Difference in opinions. Not everybody is going to think alike. This is fine. When

people have differences of opinion and are at odds with one another, say something like, “Well, I see we have a difference of opinion here. That’s okay.” Or, “We differ. We don’t all need to think alike.”


Side conversations. A few side conversations here and there during group are okay. However, if many side conversations occur and if they are intrusive to the group, put them to an end. “Hey, guys, let’s get back to being part of the whole group.”


The monopolizer is often the dread of the group and the leader. Be assured that if you feel someone is monopolizing, your entire group feels the same way. Know that the group wants you to stop the monopolizer and the group will thank you for stepping in and stopping the monopolizer.


Dealing with a monopolizer is usually the leader’s greatest challenge. The monopolizer is probably unaware she is monopolizing.


When this occurs, the leader should say to himself, “OK, gotta watch for a way to break in here.” Be bold. Change body positions to signal to the group and the monopolizer that you are going to take charge of the group. Here are some things you can say. “Kristin, I have to break in here. We need to hear from other people.” Or, “Kristin, thanks for sharing, but we need to move on.”


You can always cut the person off simply by speaking quickly when the monopolizer takes a breath and interrupt them. This is fine. Simply turn your body and your attention to someone else: “Jim, you look like you have something to say. What’s on your mind.” These behaviors will become second nature after practicing them.


The early warning method. If you recognize an experienced monopolizer will be in your group that evening, take him aside and say, “Bill, I know you have a lot to say to the group, but we need to monitor your talking so other people have a chance to speak. I’d like to work with you on this.” Then suggest you and Bill come up with a system whereby Bill will check in with you while he’s talking. You can suggest, for example, that he watch you for signs that he’s doing OK: thumbs up. Or, perhaps, the universal cough or clearing of throat to let him know his time is up.


One- person focus. Sometimes a person will have such a compelling story that the whole group will rally around them – for too long a period of time. Make sure your compelling storytellers do not take over the group. Remember, it’s okay to spend more time on a person who needs it – but, again, make sure you are giving other people a chance to speak.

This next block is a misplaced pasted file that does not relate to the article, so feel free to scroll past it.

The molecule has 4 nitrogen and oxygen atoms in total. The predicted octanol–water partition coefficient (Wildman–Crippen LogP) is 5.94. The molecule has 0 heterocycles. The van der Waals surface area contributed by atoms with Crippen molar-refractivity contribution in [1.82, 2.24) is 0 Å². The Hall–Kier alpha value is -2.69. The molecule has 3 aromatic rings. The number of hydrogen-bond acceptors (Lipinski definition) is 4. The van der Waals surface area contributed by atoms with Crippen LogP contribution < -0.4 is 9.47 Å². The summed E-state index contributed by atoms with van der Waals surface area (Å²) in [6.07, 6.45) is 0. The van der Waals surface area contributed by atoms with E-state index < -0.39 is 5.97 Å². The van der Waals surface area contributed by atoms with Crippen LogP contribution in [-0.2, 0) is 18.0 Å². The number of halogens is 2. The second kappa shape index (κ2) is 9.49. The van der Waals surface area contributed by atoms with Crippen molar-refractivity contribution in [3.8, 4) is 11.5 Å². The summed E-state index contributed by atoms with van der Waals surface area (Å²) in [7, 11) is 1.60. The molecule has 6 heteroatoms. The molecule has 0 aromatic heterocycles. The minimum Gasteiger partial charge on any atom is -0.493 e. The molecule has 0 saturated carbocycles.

The intrusive person who knows everything and has to comment on everything that is said. This is a subtle form of monopolization and is also the dread of the group. “Emily, we appreciate your enthusiasm and your comments, but it’s better not to respond to everything that is said.” She is also a candidate to be taken aside before the meeting. Again, this is difficult to do, but to run a good group this issue has to be taken care of.


Negative people. Some people have a negative turn of mind and don’t say anything positive. You can’t change them. While they’re talking you might say, “Well, Jane, all that certainly is a problem. Can you see anything positive about your situation?” Or just, “Well, Jane, we certainly understand what a problem that is for you.”


Crisis. Infrequently, someone may be in crisis and needs immediate attention from their doctor or needs to go to the emergency room. The ill individual plus one or two members of the group should leave the group to tend to this person. “Sally, are you feeling really so bad that you might need to see a doctor tonight?” Gauge Sally’s response. (If Sally’s in trouble, tell Ruth.) If necessary, Sally can then call a family member to help or you can simply drive her to the emergency room, or follow her in your car. Don’t worry. This happens rarely. Again, be sure to mention this to the group director.


Give a brief report to Ruth after the meeting. “Good group. Things went well. One person is having some difficulty. We set up a ‘call team.’” Ruth, as the director, needs to know what’s going on at all times. Not in intricate detail, just the basics.







Each case is different. No two cases are alike.

No medication works the same on everybody.

There is a great variation in the way medication works for different people.

Make a list of questions or problems when you see your doctor.

It often takes time for medication to kick in. Be patient.

If you have doubts about your psychiatrist, get a consultation with another one.





Safe place

Reality checking


Caring – compassionate




Phone list

Check with your doctor”

Buddy system

No medication works the same for everybody. There is a great variation

among individuals.

Let’s see what the group thinks about this”

Having a bad day – struggling

Consultation with another doctor

Check it out on the Internet


Common Daily Problems for Group Members


Many group members have trouble with family members. Or work situations (co-workers, boss). Family members may be described as:



Doesn’t understand


What can you as a leader say? Realize that many people who are important in our lives will never change their attitudes. Ask the group how they deal with this – and also how they can educate their family on their needs! Ask for suggestions from people who have good relationships with their family members. Use their wisdom as a guide.


Suggest the family member attend a meeting.




Encourage buddy system, suggest people may wish to be buddies

Encourage networking among members, suggest people exchange phone numbers

Encourage use of our resources (library, volunteer jobs, social events, morning meeting )

Brag about the group, how wonderful it is. This will allow people to feel they’re

in good, capable hands, and that by listening to our philosophy, they will get better.

Send people to our always-evolving website.

Ask people for their feedback – good and bad.

Ask people for ideas.